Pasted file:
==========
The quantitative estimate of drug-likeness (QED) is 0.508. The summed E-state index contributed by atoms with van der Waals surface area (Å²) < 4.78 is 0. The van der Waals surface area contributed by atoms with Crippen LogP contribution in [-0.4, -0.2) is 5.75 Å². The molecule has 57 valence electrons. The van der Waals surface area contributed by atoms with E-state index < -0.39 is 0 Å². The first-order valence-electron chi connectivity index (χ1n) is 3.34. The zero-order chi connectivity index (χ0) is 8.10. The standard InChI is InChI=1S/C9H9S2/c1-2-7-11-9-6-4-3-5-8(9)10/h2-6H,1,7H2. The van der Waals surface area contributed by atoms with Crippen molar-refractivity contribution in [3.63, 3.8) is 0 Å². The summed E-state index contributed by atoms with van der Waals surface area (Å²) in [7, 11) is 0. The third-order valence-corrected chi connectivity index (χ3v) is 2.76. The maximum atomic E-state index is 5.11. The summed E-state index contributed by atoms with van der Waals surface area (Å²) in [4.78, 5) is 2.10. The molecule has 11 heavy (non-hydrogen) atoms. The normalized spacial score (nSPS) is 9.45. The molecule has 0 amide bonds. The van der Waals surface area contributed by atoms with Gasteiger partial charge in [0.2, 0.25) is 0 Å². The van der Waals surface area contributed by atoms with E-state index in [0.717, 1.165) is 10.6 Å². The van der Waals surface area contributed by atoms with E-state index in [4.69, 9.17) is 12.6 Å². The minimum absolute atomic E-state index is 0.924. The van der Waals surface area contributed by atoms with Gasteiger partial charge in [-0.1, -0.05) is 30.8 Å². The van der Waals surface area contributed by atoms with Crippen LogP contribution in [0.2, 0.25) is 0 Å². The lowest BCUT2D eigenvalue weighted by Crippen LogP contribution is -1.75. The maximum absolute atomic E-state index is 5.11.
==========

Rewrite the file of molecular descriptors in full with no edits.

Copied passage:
The quantitative estimate of drug-likeness (QED) is 0.508. The summed E-state index contributed by atoms with van der Waals surface area (Å²) < 4.78 is 0. The van der Waals surface area contributed by atoms with Crippen LogP contribution in [-0.4, -0.2) is 5.75 Å². The molecule has 57 valence electrons. The van der Waals surface area contributed by atoms with E-state index < -0.39 is 0 Å². The first-order valence-electron chi connectivity index (χ1n) is 3.34. The zero-order chi connectivity index (χ0) is 8.10. The standard InChI is InChI=1S/C9H9S2/c1-2-7-11-9-6-4-3-5-8(9)10/h2-6H,1,7H2. The van der Waals surface area contributed by atoms with Crippen molar-refractivity contribution in [3.63, 3.8) is 0 Å². The summed E-state index contributed by atoms with van der Waals surface area (Å²) in [7, 11) is 0. The third-order valence-corrected chi connectivity index (χ3v) is 2.76. The maximum atomic E-state index is 5.11. The summed E-state index contributed by atoms with van der Waals surface area (Å²) in [4.78, 5) is 2.10. The molecule has 11 heavy (non-hydrogen) atoms. The normalized spacial score (nSPS) is 9.45. The molecule has 0 amide bonds. The van der Waals surface area contributed by atoms with Gasteiger partial charge in [0.2, 0.25) is 0 Å². The van der Waals surface area contributed by atoms with E-state index in [0.717, 1.165) is 10.6 Å². The van der Waals surface area contributed by atoms with E-state index in [4.69, 9.17) is 12.6 Å². The minimum absolute atomic E-state index is 0.924. The van der Waals surface area contributed by atoms with Gasteiger partial charge in [-0.1, -0.05) is 30.8 Å². The van der Waals surface area contributed by atoms with Crippen LogP contribution in [0.2, 0.25) is 0 Å². The lowest BCUT2D eigenvalue weighted by Crippen LogP contribution is -1.75. The maximum absolute atomic E-state index is 5.11.